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Columbus' homicide rate has increased more than Chicago’s in past 2 years

As of Oct. 22, police data shows the homicide rate for Columbus has increased 63%, while Chicago's has risen 34%.

COLUMBUS, Ohio — With two months left in the year, the city of Columbus has recorded 175 homicides, nearing the high of 178 set in 2020. The 175th homicide happened outside of a Target store near Easton just before noon on Monday.

But how does Columbus compare to other cities?

To help understand how much homicides have increased in Columbus, we took a look at the raw numbers going back to 2019.

Data provided to 10TV from the Columbus Division of Police shows homicides in the city went up by 67% from 2019 to 2020.

Data from the Chicago Police Department shows homicides in that city went up 55% during the same time period. Both cities broke highs in 2020.

As of Oct. 22, 2021 police data shows the homicide rate for Columbus has increased already by 63%, while Chicago police data shows homicides are up by 34%.

We also broke down the homicide data for Chicago by population per 100,000 residents.

The numbers show Chicago peaked in 2020 at 28 homicides per 100,000, and as of Oct. 22, 2021, the rate is 24 homicides per 100,000. 

In Columbus, with last year's high now tied, the homicide rate is at 19 per 100,000, which is no different than the 2020 rate.

Chicago’s homicide numbers so far this year are behind last year’s but in Columbus, the numbers are still going up.

The homicide rate in Austin, Texas is also up, according to numbers from their police department. Austin has a similar-sized population to Columbus.

We asked Columbus Mayor Andrew Ginther about the percent increase in Columbus, “I mean, I'd love to look at your statistics. There are lots of statistics. I just saw something the other day that had Columbus as the safest big city in the state. There's lots of different ways to look at data. This is the issue, one homicide is too many.”

The most recent data released from the FBI shows that Columbus was the safest big city in Ohio in 2019 when it comes to violent crime. That includes homicides, murders, and assaults.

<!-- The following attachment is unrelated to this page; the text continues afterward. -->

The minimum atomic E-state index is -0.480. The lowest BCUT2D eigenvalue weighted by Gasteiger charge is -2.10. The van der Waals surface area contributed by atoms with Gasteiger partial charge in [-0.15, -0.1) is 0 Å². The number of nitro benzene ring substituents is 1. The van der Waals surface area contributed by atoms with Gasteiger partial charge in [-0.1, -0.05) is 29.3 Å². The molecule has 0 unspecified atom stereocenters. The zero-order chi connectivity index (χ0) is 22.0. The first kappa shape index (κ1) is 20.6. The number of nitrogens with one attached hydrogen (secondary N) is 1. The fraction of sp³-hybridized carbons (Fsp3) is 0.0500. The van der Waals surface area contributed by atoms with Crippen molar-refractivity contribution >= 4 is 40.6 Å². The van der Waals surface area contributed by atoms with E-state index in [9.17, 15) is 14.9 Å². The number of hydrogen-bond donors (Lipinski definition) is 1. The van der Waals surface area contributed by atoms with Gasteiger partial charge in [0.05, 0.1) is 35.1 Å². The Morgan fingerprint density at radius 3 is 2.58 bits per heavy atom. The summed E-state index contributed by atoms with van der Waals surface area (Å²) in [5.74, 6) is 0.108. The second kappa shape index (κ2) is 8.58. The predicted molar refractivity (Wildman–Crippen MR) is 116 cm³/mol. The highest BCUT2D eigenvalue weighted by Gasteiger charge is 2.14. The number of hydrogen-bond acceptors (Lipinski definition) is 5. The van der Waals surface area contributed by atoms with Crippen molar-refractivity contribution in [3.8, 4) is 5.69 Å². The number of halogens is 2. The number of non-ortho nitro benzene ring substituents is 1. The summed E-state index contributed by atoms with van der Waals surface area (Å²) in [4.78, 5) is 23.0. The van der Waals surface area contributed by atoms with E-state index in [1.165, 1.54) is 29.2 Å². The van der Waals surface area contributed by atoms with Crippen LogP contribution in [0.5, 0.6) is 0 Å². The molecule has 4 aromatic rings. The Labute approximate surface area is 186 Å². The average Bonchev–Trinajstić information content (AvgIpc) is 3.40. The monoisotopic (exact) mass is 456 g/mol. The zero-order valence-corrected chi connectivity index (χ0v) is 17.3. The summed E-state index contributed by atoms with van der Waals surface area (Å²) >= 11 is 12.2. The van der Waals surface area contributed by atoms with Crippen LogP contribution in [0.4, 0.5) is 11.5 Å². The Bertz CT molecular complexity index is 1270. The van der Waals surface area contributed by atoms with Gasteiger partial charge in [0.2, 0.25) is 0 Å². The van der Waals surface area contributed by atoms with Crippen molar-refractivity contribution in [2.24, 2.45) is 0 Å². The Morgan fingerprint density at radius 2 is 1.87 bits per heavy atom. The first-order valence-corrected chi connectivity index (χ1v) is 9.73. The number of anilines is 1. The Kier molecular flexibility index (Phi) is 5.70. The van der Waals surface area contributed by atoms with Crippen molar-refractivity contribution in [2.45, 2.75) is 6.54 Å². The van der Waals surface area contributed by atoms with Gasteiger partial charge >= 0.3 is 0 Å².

Those numbers are from before Columbus broke its homicide record last year and again this year.

“Taylynn is definitely a character. Everybody loved him. He is a sweetheart,” Tacara Key said.

Tacara’s husband, Talynn, was shot and killed in their home on the 2000 block of Berrell Avenue on Aug. 29 by a family friend. She can’t help but smile adoringly when she looks at pictures of him to keep the good memories of him alive.

“Taylynn was basically executed in front of our children,” Tacara explained.

Tacara has decided to stay in the home, and care for their seven kids ages 1 to 15.

She joins a group of growing families in the city of Columbus grieving loved ones because of the violence.

New Columbus Public Safety Director Robert Clark understands that pain.

“I am the son of a murdered father. I know what it feels like every time we have a shooting, every time we have a homicide,” Clark said.

“We also understand that crime, homicide and violence is manifestations of other social ills. We have to find the resources around the city, and even around the state to be able to bring those resources and those programming to our communities so we can get our kids, and a lot of this is perpetrated by young adults,” Clark said about a solution.

So far Columbus police have solved about 50% of the homicides this year in the city.

Last week, 10 Investigates reported that between 2017 and 2021, there have been 660 murders and Columbus police have made arrests in a little more than half of them.

The map below shows every murder in Columbus since 2017.

You can read more about the investigation that shows "no arrests deserts" in Columbus and how a street code of "no snitching" is pushing retaliation and silence over cooperation with police here.

Editor's Note: 10TV previously reported the highest number of homicides recorded in Columbus in a calendar year was 175 (reported in 2020). The Columbus Division of Police issued an update on Nov. 19, saying its records changed to reflect 177 homicides that occurred last year due to delayed deaths and one reclassification.

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